Hundreds of promgoers potentially exposed to hepatitis A after venue worker tests positive

Students at two Florida high schools may have been exposed to hepatitis A after a worker at the venue that hosted their proms tested positive for the virus. The students, who attend F. W. Springstead High School in Spring Hill, and Central High School in Brooksville, were made aware after the Hernando County health department confirmed an employee at the Silverthorn Country Club Restaurant tested positive for the illness.

“The employee may have exposed patrons between April 12-30, 2019,” according to the news release.

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Springstead High School officials, who posted the news release on their website, told ABC Action News that it held its prom at the venue on April 27, while Central High students attended theirs on April 13.

The news release said patrons may have been exposed between April 12 and 30.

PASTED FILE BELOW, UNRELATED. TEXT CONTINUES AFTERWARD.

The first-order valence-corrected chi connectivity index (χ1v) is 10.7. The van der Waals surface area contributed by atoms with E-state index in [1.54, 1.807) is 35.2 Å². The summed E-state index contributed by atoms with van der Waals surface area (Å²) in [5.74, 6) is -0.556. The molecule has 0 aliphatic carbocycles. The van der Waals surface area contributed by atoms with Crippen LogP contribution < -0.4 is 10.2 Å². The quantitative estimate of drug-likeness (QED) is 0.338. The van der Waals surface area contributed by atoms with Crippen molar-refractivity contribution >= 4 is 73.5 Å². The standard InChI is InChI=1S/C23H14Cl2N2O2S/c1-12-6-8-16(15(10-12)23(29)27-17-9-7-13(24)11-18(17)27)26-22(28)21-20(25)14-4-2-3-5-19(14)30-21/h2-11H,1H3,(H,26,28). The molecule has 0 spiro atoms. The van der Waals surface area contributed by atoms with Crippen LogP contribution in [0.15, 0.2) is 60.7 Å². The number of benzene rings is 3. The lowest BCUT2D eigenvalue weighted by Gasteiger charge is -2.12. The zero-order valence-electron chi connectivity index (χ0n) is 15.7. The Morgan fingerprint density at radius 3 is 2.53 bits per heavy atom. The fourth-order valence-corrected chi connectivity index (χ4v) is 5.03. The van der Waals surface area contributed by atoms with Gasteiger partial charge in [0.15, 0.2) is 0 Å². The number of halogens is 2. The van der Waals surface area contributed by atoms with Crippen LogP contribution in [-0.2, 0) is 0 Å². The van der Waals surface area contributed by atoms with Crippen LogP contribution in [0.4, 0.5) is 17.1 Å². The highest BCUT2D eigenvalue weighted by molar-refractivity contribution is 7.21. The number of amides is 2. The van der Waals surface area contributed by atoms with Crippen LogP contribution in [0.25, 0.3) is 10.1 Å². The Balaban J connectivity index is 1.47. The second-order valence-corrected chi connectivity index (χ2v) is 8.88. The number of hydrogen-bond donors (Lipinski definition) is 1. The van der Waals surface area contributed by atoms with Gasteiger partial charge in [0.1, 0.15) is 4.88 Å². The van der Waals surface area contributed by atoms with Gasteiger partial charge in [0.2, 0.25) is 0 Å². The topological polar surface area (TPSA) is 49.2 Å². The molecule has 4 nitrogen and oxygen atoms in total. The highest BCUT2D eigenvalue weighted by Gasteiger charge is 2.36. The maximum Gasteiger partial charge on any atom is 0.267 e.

The news release said patrons may have been exposed between April 12 and 30. (Google Street View)

The news release instructed people who consumed food or drinks from the restaurant between April 12 and 16 to monitor for symptoms including abdominal discomfort, dark urine, fever, diarrhea, pale white stools, and yellow skin or eyes. The health department said it was offering free hepatitis A vaccines on May 1-3, as well as May 6-8.

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“It’s just unbelievable,” Alyssa Fiorvante, a student who attended prom, told WFLA.com. “It’s crazy to think that because all these people have to out of their way because they were eating and drinking their food.”

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Hepatitis A is a vaccine-preventable disease of the liver caused by a virus, according to the Centers for Disease Control and Prevention (CDC). It’s typically transmitted person-to-person through the fecal-oral route, or consumption of contaminated food or water. It does not result in chronic infection, and symptoms typically resolve within two months.